Mr Sparkman, who started buying from Ejanding in about 2006, bought a total of 11 rams, five Poll Merino and six Merino at an average of $2582 which will be used over his 2500 head mated ewe flock.
"I look for the bigger bodied, early maturing types with staple length and bright white wool," Mr Sparkman said.
"We're a bit closer to the coast and they suit our environment well."
Neighbour and long-time client Adam Metcalf, trading as John Metcalf & Son, Dowerin, once again featured prominently in the sale, fulfilling his requirements and ending up as the eventual volume buyer of the day.
Mr Metcalf bought 15 rams - 12 Poll Merino and three Merino - at an average of $2053 and to a top of $3500 for a Nerstane-sired Merino ram, to use over his 2200-head Merino ewe flock.
But it was his $3100 purchase from pen 107 which was his most significant -- the winning bid on the 104.5kg Poll Merino was this year's donation by the Jones family to the Shearing for Liz Pink Day in support of the Breast Cancer Research Centre -WA.
Mr Metcalf said he was under strict instructions from his five-year-old daughter Skyler to buy the "pink ram" this year, as pink was her favourite colour.
"She was very upset with me when I didn't buy it last year, so I had to make sure I got it this year," Mr Metcalf said.
In addition to buying the ram, he bid under the number 14 for the afternoon because that was Skyler's favourite number.
Also back to meet their annual requirements were long-time volume buyers W Emmott & Sons, Moonijin, purchasing the biggest number of Poll Merinos at 13 head, averaging $1115 and including to a top of $1600 for an Ejanding Poll-sired ram.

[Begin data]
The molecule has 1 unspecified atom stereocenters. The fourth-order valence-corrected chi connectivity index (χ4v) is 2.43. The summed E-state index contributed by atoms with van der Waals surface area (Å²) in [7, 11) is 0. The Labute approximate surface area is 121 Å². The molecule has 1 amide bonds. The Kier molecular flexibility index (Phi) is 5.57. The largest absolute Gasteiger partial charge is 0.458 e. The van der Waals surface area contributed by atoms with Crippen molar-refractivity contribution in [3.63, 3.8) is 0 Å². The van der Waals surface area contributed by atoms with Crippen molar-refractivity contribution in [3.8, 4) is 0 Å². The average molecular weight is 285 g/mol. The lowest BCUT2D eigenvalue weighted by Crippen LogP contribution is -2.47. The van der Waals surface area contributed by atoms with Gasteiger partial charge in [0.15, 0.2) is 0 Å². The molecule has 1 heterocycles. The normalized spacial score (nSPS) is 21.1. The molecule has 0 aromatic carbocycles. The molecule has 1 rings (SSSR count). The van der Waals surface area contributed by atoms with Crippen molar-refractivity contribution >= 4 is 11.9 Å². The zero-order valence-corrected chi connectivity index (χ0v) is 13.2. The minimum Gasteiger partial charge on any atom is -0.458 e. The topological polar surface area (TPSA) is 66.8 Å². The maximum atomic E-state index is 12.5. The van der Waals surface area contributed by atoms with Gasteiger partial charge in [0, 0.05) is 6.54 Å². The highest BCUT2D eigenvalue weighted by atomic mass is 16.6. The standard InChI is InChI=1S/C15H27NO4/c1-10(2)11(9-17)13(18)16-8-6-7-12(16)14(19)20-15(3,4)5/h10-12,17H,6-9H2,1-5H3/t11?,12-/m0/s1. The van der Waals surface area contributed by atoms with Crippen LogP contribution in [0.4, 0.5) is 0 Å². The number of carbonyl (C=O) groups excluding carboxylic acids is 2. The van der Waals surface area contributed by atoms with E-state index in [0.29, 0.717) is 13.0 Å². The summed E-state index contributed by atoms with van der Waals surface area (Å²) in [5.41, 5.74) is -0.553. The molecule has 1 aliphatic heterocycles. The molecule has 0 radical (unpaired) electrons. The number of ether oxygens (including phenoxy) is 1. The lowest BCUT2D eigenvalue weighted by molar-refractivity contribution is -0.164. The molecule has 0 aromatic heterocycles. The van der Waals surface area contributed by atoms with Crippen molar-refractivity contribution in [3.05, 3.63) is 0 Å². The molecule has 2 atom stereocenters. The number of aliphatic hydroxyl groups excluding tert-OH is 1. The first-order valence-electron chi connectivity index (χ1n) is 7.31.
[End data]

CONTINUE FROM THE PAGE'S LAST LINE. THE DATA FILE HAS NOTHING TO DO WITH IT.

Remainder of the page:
Buying the biggest share of the Merino rams was Ash Jones, RE & WK Jones, Dowerin, who bought eight at an average of $1350, including to a top of $2200 for an Ejanding Poll-sired ram.
Mr Jones also bought one Poll Merino for $2200.
Scott and Corey Flavel, Southern Waters, Dowerin, were extremely happy with their purchases for the afternoon.
The father-and-son duo bought 10 rams (eight Poll Merinos and two Merinos) this year at an average of $1470, which was five head more than usual.
Corey said they ran about 2300 mated ewes, which were normally split between Merino and crossbred sires, but this year they were going to mate a greater percentage to Merinos so they could produce more wool.
The Flavels could not believe their luck when they secured pen one for $2400, regarding it as the buy of the day.
The 109kg Ejanding Poll-sired ram had figures including 20.1 micron, 2.8 SD, 13.9 CV, 100pc CF and 74.5 yield, scanned 3.6mm fat and 37mm EMD, and ASBVs of 31.1 YCFW, 0.4 YFW, 11.8 YWT, -0.7 YFAT, -0.1 YEMD, 168.2 MP+ and 173.3 DP+, and was described by stud principal Brett Jones prior to the sale as a "thumping big sire with a shafty white wool and a lovely open head with a strong pure muzzle".
Corey said much like other buyers, they were looking for dual purpose animals that produced a good wool cut and fleece weight at around 20-21 micron along with a bigger frame.
The Flavels said they knew the genetics could fulfil both wool and meat requirements, as they had feedlot a lot of sheep bred from Ejanding genetics and they performed very well.
Also bidding on a lot of early pens was Reece Stratford and father Gordon, GE & LD Stratford, Dowerin,